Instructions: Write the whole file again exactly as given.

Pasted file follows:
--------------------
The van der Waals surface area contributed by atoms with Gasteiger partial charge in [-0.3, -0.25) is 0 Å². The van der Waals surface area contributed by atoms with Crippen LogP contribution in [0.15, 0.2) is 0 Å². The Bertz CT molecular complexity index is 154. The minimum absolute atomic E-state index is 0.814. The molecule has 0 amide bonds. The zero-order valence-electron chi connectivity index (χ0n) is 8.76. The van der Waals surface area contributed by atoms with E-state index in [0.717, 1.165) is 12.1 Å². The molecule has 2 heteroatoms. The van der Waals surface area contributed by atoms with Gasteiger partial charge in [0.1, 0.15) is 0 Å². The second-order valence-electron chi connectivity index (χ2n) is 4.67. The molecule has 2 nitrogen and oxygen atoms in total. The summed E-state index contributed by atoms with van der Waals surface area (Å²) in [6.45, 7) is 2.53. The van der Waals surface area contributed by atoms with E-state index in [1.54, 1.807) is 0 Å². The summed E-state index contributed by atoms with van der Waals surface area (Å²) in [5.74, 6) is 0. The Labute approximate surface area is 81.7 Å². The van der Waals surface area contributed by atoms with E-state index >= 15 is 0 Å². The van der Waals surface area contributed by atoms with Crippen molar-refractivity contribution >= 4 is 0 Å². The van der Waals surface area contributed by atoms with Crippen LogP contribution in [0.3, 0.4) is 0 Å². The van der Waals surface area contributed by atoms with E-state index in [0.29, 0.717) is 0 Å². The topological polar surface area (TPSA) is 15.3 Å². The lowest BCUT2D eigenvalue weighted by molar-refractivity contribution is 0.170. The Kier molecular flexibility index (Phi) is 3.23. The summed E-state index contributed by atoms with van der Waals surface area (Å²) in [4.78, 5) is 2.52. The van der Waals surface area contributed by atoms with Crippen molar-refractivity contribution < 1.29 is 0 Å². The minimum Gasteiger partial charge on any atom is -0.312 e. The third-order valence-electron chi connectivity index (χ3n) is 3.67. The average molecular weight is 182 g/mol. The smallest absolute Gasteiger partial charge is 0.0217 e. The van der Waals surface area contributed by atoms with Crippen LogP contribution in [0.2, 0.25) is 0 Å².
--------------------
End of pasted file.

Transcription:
The van der Waals surface area contributed by atoms with Gasteiger partial charge in [-0.3, -0.25) is 0 Å². The van der Waals surface area contributed by atoms with Crippen LogP contribution in [0.15, 0.2) is 0 Å². The Bertz CT molecular complexity index is 154. The minimum absolute atomic E-state index is 0.814. The molecule has 0 amide bonds. The zero-order valence-electron chi connectivity index (χ0n) is 8.76. The van der Waals surface area contributed by atoms with E-state index in [0.717, 1.165) is 12.1 Å². The molecule has 2 heteroatoms. The van der Waals surface area contributed by atoms with Gasteiger partial charge in [0.1, 0.15) is 0 Å². The second-order valence-electron chi connectivity index (χ2n) is 4.67. The molecule has 2 nitrogen and oxygen atoms in total. The summed E-state index contributed by atoms with van der Waals surface area (Å²) in [6.45, 7) is 2.53. The van der Waals surface area contributed by atoms with E-state index in [1.54, 1.807) is 0 Å². The summed E-state index contributed by atoms with van der Waals surface area (Å²) in [5.74, 6) is 0. The Labute approximate surface area is 81.7 Å². The van der Waals surface area contributed by atoms with E-state index >= 15 is 0 Å². The van der Waals surface area contributed by atoms with Crippen molar-refractivity contribution >= 4 is 0 Å². The van der Waals surface area contributed by atoms with Crippen LogP contribution in [0.3, 0.4) is 0 Å². The van der Waals surface area contributed by atoms with E-state index in [0.29, 0.717) is 0 Å². The topological polar surface area (TPSA) is 15.3 Å². The lowest BCUT2D eigenvalue weighted by molar-refractivity contribution is 0.170. The Kier molecular flexibility index (Phi) is 3.23. The summed E-state index contributed by atoms with van der Waals surface area (Å²) in [4.78, 5) is 2.52. The van der Waals surface area contributed by atoms with Crippen molar-refractivity contribution < 1.29 is 0 Å². The minimum Gasteiger partial charge on any atom is -0.312 e. The third-order valence-electron chi connectivity index (χ3n) is 3.67. The average molecular weight is 182 g/mol. The smallest absolute Gasteiger partial charge is 0.0217 e. The van der Waals surface area contributed by atoms with Crippen LogP contribution in [0.2, 0.25) is 0 Å².